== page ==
Esports Movers and Shakers is Esports Insider’s monthly compilation of the biggest personnel moves in the esports industry.
January 2022 was unfortunatly dominated by layoffs. Riot Games, Microsoft Gaming, Twitch, Discord and more had major layoff rounds in January.
Meanwhile, there were several notable moves and departures by major esports companies. To read the full story, click the link in the corresponding title.
Software company Microsoft laid off 1,900 employees spread across the company’s gaming workforce, which includes recently-acquired Activision Blizzard and Xbox.
The layoffs were announced via an internal memo sent by Microsoft Gaming CEO Phil Spencer. It has also been revealed that Blizzard president Mike Ybarra as well as Allen Adham, Blizzard’s Chief Design Officer, decided to leave the company.
Microsoft layoffs included ‘most’ of Activision Blizzard’s esports team, a source told VentureBeat. Other outlets reported a 83% cut to the company’s esports team. The layoffs represent around 8.6% of Microsoft’s total gaming workforce of around 22,000 people.
Game developer and esports company Riot Games underwent a round of layoffs that affected around 11% of its total workforce, with 530 global roles being terminated.
Riot said the reason for the layoffs is a shift in focus for the company, which results in shutting down its third-party publishing label Riot Forge and reducing the size of its Legends of Runeterra teams. Affected workers have been offered an extensive severance package.
Jonas Gundersen, COO of esports company NIP Group, announced that he was stepping down from his position.
Via a social media post, Gundersen noted that he wants to pursue another venture in 2024, but did not announce details regarding his new move just yet. Gundersen shared via social media that “the timing is right” to leave the well-known Swedish esports brand and “head for the next chapter” in his career.
Gundersen is a well-known face in esports, having played professionally in Counter-Strike under the nickname “calc” from 2002 to 2006. Since then his career spanned multiple industries. Gundersen founded startups, worked as a poker coach and recorded a music album. He previously worked at Danish esports organisation North Esports as COO before joining Ninjas in Pyjamas in 2020.
Bobby Kotick, controversial long-time CEO of Activision Blizzard, departed his position on December 29th, 2023.
The former boss of the company stayed on board until the end of 2023 to help with the transition of Activision Blizzard’s acquisition by Microsoft. The purchase amounted to $68.7bn and was completed on October 13th, 2023.
“Under Bobby’s watch, Activision Blizzard in its many incarnations has been an enduring pillar of video games.,” said Xbox Chief, Phil Spencer, in an internal memo, though Kotick attracted widespread criticism for the sexual harassment scandal at the company that unfolded under his reign.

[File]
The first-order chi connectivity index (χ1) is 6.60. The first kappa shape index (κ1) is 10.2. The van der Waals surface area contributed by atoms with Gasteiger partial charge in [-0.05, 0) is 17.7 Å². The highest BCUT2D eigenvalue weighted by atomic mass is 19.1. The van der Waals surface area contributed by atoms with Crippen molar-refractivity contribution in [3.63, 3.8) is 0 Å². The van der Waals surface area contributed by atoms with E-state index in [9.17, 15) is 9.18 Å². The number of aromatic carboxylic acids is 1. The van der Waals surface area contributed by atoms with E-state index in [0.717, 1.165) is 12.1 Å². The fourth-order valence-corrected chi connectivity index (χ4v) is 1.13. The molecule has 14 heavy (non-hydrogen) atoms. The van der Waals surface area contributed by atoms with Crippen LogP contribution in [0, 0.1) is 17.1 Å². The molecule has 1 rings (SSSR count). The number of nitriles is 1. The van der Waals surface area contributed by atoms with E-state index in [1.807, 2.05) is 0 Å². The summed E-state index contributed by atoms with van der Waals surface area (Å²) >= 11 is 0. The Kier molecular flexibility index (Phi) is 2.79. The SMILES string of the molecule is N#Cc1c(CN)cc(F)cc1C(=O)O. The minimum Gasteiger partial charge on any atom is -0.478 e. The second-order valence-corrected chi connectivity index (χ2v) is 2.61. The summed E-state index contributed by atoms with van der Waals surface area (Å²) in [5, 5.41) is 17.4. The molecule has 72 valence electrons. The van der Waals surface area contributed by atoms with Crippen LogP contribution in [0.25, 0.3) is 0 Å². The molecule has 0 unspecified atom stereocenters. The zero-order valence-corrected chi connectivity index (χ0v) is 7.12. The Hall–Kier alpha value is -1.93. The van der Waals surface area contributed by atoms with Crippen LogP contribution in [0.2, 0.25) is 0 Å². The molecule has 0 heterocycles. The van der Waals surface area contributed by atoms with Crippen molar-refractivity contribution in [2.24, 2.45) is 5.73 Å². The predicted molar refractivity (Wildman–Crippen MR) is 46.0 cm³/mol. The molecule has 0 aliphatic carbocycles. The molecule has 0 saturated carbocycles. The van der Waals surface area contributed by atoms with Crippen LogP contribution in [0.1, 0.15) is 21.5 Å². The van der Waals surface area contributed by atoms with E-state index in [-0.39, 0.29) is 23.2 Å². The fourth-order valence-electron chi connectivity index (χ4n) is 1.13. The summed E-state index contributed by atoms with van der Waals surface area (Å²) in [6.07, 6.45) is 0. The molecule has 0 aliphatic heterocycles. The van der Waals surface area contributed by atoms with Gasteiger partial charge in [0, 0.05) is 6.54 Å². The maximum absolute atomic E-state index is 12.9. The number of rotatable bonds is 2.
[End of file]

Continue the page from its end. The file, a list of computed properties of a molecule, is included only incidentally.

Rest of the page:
According to a report by The Verge citing Microsoft executives, Kotick’s role as a CEO won’t be filled. Instead, executives at Activision Blizzard will report directly to Microsoft Game Content and Studios President, Matt Booty. Under Booty is a suite of notable executives including Blizzard president Mike Ybarra, Activision publishing president Rob Kostich, and Activision Blizzard vice chair Thomas Tippl, The Verge reported.
European esports organisation Astralis announced that CEO Anders Hørsholt had stepped down from his role to become a Strategic Advisor to the executive board. As a result, the company chose Founder and previous CEO Nikolaj Nyholm to replace him.
Hørsholt has been the CEO of Astralis for the last four years and has been at the helm of the company during a difficult time in esports. In the first two years of his tenure, the industry was marred by the pandemic, but despite this, Astralis managed to show increased revenue and decreased loss in its 2022 financial report. In the last year, there has also been a shift in the market often referred to as the esports winter.
Nyholm was the CEO of the esports organisation until 2020. The Danish entrepreneur has founded seven technology and gaming start-ups, his most recent being the game studio Scattershot. Notably, Nyholm is also a founder of esports tournament organiser BLAST.
Multinational esports organisation Team Liquid appointed Işıkcan Aysev as its Senior Vice President (SVP) of Commercial.
Aysev previously worked as the Chief Commercial Officer at European esports organisation Heroic. As Team Liquid’s CCO he will be responsible for sales, partnerships, and new business development for the organisation.
Prior to joining Heroic, Işıkcan worked as a management consultant for 12 years at the consulting firm Kearney, working with clients from various continents in consumer goods, retail and automotive, among other sectors.
Aysev will be looking to further strengthen Team Liquid’s portfolio of partners, which already includes major brands such as hardware brand Alienware, cryptocurrency exchange platform coinbase, car maker Honda, and energy drink Monster Energy, among others.
North American esports organisation Cloud9 announced Tim Mulligan as its new VP, Head of Sales.